Regular chants of “On n’est pas fatigue” which turns out to be a French cheesy disco song, along with variations on “We’re all going to La Redoute” bounced through the warm night air. Fireworks were set off over the harbour as we reached the end of the boulevard, and after some raucous support in some smaller villages we finally hit the first climb and the start of the hard work. Having left the town and Helen behind, I was on my own, it was real and I was going to have to do this. Despite running at a very sedate pace, I was dripping with sweat and my shirt was soaked through. This was going to be an interesting experience for the Scotsman who struggles once the thermometer reaches 15C.
We turned off the road and started to climb gently through a narrow avenue cut through a field of head high sugar cane. The climb was to continue for the next 24 miles. There was a quick water stop which I ignored and the trail continued upwards, taking a pretty straight line up the hill alternating between fields of sugar, popping out to cross roads and bundling through noisy groups of spectators before disappearing into the night once more. Twice we came to a complete stand still as the mass of runners navigated the first bits of technical ground. We seemed to be stopped for an age but in reality it was at most a few minutes. I tried hard to remind myself that there was no point in fretting over a couple of minutes when I was going to be out for 2 days.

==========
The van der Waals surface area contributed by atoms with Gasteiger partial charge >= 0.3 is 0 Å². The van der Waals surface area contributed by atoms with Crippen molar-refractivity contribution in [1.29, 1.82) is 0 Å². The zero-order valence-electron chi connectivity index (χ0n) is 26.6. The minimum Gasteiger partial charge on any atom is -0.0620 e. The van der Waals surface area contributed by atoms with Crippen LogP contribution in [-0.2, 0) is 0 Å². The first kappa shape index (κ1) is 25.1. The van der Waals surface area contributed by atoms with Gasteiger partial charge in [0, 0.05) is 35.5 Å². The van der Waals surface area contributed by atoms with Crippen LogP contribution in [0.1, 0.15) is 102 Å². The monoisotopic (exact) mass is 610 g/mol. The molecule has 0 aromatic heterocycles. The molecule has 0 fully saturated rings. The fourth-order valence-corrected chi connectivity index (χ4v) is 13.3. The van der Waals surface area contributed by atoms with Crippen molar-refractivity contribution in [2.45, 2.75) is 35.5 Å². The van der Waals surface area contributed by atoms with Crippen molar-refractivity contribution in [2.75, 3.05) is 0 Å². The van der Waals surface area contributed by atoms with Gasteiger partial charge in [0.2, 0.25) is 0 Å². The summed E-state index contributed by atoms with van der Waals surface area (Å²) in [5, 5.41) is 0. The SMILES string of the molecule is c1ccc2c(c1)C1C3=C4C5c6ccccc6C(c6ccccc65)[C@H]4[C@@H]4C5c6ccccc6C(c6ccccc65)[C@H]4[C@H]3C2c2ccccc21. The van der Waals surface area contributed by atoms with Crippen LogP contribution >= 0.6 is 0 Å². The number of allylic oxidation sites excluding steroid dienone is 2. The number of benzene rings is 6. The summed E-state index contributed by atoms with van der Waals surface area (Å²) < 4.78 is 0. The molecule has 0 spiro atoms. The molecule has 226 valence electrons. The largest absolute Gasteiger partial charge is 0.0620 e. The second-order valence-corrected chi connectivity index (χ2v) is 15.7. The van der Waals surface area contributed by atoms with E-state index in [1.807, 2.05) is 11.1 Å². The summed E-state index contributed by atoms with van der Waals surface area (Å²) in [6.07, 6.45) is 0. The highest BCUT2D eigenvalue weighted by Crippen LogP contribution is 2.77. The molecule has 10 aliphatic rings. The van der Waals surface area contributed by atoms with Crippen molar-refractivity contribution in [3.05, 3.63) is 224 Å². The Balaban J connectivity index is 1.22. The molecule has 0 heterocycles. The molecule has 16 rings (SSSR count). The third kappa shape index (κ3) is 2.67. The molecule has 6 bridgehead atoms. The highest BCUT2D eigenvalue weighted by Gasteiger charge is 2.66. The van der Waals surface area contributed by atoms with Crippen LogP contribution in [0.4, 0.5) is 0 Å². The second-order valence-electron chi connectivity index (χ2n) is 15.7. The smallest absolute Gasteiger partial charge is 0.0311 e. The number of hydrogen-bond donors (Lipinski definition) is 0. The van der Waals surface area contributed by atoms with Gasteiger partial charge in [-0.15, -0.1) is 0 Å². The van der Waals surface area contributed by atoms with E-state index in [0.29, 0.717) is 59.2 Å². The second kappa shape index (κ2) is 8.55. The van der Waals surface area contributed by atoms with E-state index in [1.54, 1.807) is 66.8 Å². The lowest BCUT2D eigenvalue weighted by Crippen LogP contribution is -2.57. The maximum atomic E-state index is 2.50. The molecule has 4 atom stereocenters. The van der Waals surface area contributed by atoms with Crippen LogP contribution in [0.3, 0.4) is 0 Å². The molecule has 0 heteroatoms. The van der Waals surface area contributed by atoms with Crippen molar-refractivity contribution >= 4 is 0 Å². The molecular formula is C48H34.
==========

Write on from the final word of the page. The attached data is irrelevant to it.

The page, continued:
I was feeling quite relaxed and being as economical as I could. I was also being economical with my head torch. I had run the first 5 miles of the race in the light of other runner’s torches, and each time we came to a halt I either switched it off or dimmed it. My batteries were going to have to last a long time and managing energy consumption was going to be important.
Domaine Vidot: Time of Day 23:59pm, Race Time 01:59, Distance 14.6Km, Elevation Gain 655m
After about 10 miles we arrived at the first proper aid station in a place called Domaine Vidot. The hall was damp, sweaty and noisy as runners piled in from the darkness. This was the end of the prologue. like many others I removed my race t-shirt and was pulling on my normal running gear when Ashok bounded through the door with a big grin on his face and gave me a welcoming hug. A reunion in Reunion. It is a small world.
I didn’t really expect to see Ash again but actually ended up passing him a few hours later while he slept under a tree at the side of the trail.
After leaving Domaine Vidot there was a sense of the race beginning properly. The temperature dropped a bit in the early hours and the more it dropped the stronger I felt. Despite being punctuated by repeated drops into ravines we continued to climb upwards. It was a clear night and the stars were incredibly bright as we made our way upwards on the side of a steep gorge
Eventually the climb topped out and we arrived at the first plateau as dawn arrived. It was pleasantly warm. Other runners wrapped in multiple layers but for a Scotsman this was still tops off weather.
Nez de Boeuf: Time of Day 06:17am, Race Time 08:17, Distance 38Km, Elevation Gain 2406m
An aid station arrived followed by a run on relatively easy trail crossing some farm roads. There were a couple of unofficial aid stations at road crossings where crews were meeting their runners. One of the pieces of local knowledge which visitors aren’t aware of.
Some ups and downs and I arrived a the aid station of Mare a Boue feeling surprisingly good. I had survived the first night, had climbed well and had made much better time than expected.
On to Cilaos.